Whether it be the UDHR (Article 25.1), ICCPR (Article 17) or ICESCR (Article 11.1), the holy trinity of human rights has time and again affirmed and reaffirmed housing as a basic human right. For example, Article 11.1 of ICESCR has reaffirmed Article 25.1 of UDHR by stating, “The States Parties to the present Covenant recognize the right of everyone to an adequate standard of living for himself and his family, including adequate food, clothing and housing, and to the continuous improvement of living conditions.” Along similar lines, The Supreme Court of India, in several judgements aimed at interpreting fundamental rights, has held that the human right to adequate housing is a fundamental right emanating from the right to life protected by Article 21 of the Constitution of India.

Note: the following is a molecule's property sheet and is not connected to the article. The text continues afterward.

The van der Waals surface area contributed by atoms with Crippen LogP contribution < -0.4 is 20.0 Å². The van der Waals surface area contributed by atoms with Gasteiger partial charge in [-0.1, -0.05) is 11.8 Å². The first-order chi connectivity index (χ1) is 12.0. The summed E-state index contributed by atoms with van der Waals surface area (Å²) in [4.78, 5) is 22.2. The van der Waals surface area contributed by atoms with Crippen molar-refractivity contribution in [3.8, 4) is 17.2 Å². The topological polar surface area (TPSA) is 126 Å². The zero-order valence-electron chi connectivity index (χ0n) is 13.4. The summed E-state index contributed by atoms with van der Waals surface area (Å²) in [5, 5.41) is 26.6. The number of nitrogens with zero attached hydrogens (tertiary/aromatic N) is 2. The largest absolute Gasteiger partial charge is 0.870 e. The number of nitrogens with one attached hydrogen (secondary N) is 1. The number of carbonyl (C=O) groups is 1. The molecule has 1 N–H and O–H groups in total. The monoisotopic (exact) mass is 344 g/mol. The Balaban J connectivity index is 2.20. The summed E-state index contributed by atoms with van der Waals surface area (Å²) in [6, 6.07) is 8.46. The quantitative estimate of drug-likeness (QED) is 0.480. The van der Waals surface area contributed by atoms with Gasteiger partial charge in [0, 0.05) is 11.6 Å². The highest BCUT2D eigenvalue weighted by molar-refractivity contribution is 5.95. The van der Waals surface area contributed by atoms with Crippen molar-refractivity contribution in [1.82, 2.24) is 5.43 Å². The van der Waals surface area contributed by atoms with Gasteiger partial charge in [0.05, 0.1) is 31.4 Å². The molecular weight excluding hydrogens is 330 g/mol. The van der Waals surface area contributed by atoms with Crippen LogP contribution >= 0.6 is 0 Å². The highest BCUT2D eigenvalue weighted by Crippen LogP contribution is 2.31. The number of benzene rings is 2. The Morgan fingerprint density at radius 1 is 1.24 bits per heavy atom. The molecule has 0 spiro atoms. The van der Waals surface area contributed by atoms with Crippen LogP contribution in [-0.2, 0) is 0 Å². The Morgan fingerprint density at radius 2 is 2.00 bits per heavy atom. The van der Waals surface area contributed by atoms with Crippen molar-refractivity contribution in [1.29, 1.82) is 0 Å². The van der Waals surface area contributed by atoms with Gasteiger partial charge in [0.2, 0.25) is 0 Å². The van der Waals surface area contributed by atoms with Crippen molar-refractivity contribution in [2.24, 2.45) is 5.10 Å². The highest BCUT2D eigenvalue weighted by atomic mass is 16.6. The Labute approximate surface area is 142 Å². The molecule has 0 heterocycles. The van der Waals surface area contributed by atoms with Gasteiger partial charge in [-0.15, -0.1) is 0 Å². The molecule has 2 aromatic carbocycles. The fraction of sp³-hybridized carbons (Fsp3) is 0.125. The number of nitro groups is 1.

It is an accepted fact that the meaning and content of the fundamental rights guaranteed in the Constitution of India are of sufficient amplitude to ensure a fundamental human existence. It needs to be noted here that in case of Visaka v. State of Rajasthan it was held that the in case of existing international conventions and norms to which India is a ratifier, such are to be read into the fundamental rights when there is an absence of enacted domestic law. It is now an accepted rule of judicial construction that regard must be had to international conventions and norms for construing domestic law when there is no inconsistency between them and there is a void in the domestic law. This reasoning supports the idea that as long as the international obligations are not inconsistent with the constitutional scheme, they are to be read into the fundamental rights with an aim to further expand their scope of application.